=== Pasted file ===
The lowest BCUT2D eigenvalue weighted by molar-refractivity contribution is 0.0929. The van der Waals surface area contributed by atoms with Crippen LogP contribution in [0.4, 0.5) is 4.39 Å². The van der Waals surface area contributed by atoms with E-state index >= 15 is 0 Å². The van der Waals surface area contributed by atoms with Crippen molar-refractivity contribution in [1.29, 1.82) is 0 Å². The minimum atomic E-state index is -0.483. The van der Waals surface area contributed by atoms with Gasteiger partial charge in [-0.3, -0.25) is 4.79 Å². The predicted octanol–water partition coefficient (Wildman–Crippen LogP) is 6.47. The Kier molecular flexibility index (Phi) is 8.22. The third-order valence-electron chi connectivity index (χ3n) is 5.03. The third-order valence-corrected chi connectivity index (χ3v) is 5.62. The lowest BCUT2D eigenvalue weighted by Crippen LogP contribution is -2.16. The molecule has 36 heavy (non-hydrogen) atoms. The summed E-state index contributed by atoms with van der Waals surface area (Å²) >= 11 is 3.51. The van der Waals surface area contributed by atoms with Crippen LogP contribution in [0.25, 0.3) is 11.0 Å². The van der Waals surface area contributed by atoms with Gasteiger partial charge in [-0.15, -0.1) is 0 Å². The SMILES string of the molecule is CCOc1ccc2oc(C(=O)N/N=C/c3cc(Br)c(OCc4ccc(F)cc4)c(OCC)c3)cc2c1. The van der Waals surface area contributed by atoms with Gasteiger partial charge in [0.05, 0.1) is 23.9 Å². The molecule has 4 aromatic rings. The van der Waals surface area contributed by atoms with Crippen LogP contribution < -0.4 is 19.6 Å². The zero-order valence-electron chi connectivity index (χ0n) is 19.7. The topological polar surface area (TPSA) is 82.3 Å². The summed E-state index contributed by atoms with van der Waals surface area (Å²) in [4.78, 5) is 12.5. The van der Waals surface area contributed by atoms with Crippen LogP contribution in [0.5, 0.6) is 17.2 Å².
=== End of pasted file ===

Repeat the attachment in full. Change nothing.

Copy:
The lowest BCUT2D eigenvalue weighted by molar-refractivity contribution is 0.0929. The van der Waals surface area contributed by atoms with Crippen LogP contribution in [0.4, 0.5) is 4.39 Å². The van der Waals surface area contributed by atoms with E-state index >= 15 is 0 Å². The van der Waals surface area contributed by atoms with Crippen molar-refractivity contribution in [1.29, 1.82) is 0 Å². The minimum atomic E-state index is -0.483. The van der Waals surface area contributed by atoms with Gasteiger partial charge in [-0.3, -0.25) is 4.79 Å². The predicted octanol–water partition coefficient (Wildman–Crippen LogP) is 6.47. The Kier molecular flexibility index (Phi) is 8.22. The third-order valence-electron chi connectivity index (χ3n) is 5.03. The third-order valence-corrected chi connectivity index (χ3v) is 5.62. The lowest BCUT2D eigenvalue weighted by Crippen LogP contribution is -2.16. The molecule has 36 heavy (non-hydrogen) atoms. The summed E-state index contributed by atoms with van der Waals surface area (Å²) >= 11 is 3.51. The van der Waals surface area contributed by atoms with Crippen LogP contribution in [0.25, 0.3) is 11.0 Å². The van der Waals surface area contributed by atoms with Gasteiger partial charge in [-0.15, -0.1) is 0 Å². The SMILES string of the molecule is CCOc1ccc2oc(C(=O)N/N=C/c3cc(Br)c(OCc4ccc(F)cc4)c(OCC)c3)cc2c1. The van der Waals surface area contributed by atoms with Gasteiger partial charge in [0.05, 0.1) is 23.9 Å². The molecule has 4 aromatic rings. The van der Waals surface area contributed by atoms with Crippen LogP contribution < -0.4 is 19.6 Å². The zero-order valence-electron chi connectivity index (χ0n) is 19.7. The topological polar surface area (TPSA) is 82.3 Å². The summed E-state index contributed by atoms with van der Waals surface area (Å²) in [4.78, 5) is 12.5. The van der Waals surface area contributed by atoms with Crippen LogP contribution in [0.5, 0.6) is 17.2 Å².